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New England Biolabs' donation enhances undergrad learning

Emily Hutchinson, BioE intern
10/10/2018 3:39:10 PM

For the second year in a row, the University of Illinois Bioengineering Department has received a generous donation of reagents from New England Biolabs, a supplier of enzymes for biological research. The reagents are being used in a newly-developed lab activity in the sophomore-level Cell and Tissue Engineering course (BioE 202) taught by Teaching Assistant Professor Karin Jensen.                        

Vincent Cornelius and Rodrigo Diaz complete the newly-developed lab activity in the sophomore-level Cell and Tissue Engineering lab (BioE 202).
Vincent Cornelius and Rodrigo Diaz complete the newly-developed lab activity in the sophomore-level Cell and Tissue Engineering lab (BioE 202).

Jensen, along with Assistant Professor Paul Jensen and course assistant Caroline Blassick, developed the activity specifically to help the class understand the concept of enzyme kinetics, which students often struggle with.

"There's a disconnect between students' conceptual understanding of how enzymes work, and their ability to work with the kind of data that enzyme kinetics experiments will generate," said Blassick, who graduated with her Bioengineering bachelor's degree this past May.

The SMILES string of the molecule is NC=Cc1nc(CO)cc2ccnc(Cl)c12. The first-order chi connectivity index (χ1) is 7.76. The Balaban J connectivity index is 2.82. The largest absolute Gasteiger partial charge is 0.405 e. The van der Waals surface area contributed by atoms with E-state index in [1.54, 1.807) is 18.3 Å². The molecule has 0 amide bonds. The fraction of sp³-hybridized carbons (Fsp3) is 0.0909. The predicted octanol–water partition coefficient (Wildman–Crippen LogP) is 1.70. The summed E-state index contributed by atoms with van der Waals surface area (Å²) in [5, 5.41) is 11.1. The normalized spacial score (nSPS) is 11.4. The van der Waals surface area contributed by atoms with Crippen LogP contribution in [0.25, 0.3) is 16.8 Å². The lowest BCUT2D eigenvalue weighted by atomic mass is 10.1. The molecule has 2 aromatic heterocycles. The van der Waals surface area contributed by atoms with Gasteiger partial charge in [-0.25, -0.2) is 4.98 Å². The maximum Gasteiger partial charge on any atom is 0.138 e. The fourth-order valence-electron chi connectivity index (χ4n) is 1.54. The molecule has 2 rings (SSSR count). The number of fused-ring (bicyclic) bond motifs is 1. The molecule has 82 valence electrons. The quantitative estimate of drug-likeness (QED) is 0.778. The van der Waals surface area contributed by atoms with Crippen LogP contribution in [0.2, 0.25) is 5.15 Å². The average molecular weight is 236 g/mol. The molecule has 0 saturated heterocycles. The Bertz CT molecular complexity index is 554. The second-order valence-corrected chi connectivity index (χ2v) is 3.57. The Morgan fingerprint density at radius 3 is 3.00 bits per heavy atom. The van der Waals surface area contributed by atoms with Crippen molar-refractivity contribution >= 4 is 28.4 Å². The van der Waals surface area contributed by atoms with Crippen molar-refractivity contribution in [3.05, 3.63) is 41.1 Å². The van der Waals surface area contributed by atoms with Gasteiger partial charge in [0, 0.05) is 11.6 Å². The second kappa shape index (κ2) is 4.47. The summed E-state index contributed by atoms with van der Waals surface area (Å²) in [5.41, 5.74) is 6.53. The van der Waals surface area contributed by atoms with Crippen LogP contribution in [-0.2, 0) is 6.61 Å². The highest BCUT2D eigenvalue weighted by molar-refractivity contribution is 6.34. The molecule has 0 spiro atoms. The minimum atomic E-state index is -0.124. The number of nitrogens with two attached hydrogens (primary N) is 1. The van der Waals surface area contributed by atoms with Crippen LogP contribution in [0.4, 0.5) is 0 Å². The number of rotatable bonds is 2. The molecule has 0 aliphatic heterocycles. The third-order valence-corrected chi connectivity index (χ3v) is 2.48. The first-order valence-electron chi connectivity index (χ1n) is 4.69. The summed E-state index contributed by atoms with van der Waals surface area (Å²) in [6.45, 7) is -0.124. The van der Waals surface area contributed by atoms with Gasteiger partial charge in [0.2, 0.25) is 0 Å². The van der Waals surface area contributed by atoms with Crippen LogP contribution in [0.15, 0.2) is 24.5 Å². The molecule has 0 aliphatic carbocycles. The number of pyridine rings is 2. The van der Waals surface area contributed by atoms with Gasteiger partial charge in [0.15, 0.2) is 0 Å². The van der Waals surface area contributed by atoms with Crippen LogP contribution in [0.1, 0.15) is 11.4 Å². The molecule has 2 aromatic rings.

The new course exercise will eliminate this disconnect by allowing students to visualize how enzymes behave. In the biomedical engineering field, enzymes are ubiquitous tools that catalyze chemical transformations that would otherwise be very slow.

Caroline Blassick, center, and Professors Paul and Karin Jensen used the New England Biolabs donation to help students understand the concept of enzyme kinetics. Blassick is currently a graduate student at Boston University.
Caroline Blassick, center, and Professors Paul and Karin Jensen used the New England Biolabs donation to help students understand the concept of enzyme kinetics. Blassick is currently a graduate student at Boston University.

Specifically, the exercise involves two different types of enzymes: one produced by New England Biolabs, which has been engineered to work faster, and a second non-engineered enzyme. By visually monitoring the state of fluorescently labeled DNA in gels at different timepoints, students can infer which of the two enzymes is working faster. In addition to being intuitive, the activity is concise, cost-effective, and scalable for large class sizes, Blassick says.

Jensen noted that the New England Biolabs donation will impact Bioengineering education beyond the Illinois campus. "Caroline will present a poster explaining the lab activity at this year’s Biomedical Engineering Society Conference, and she plans to submit a paper on the same topic," said Jensen.

The importance in furthering the efficacy of enzymes lies in the future of bioengineering. According to Blassick, "Enzymes can be manipulated to catalyze faster, endure more, and identify targets more precisely so it's very important to keep making them better.”

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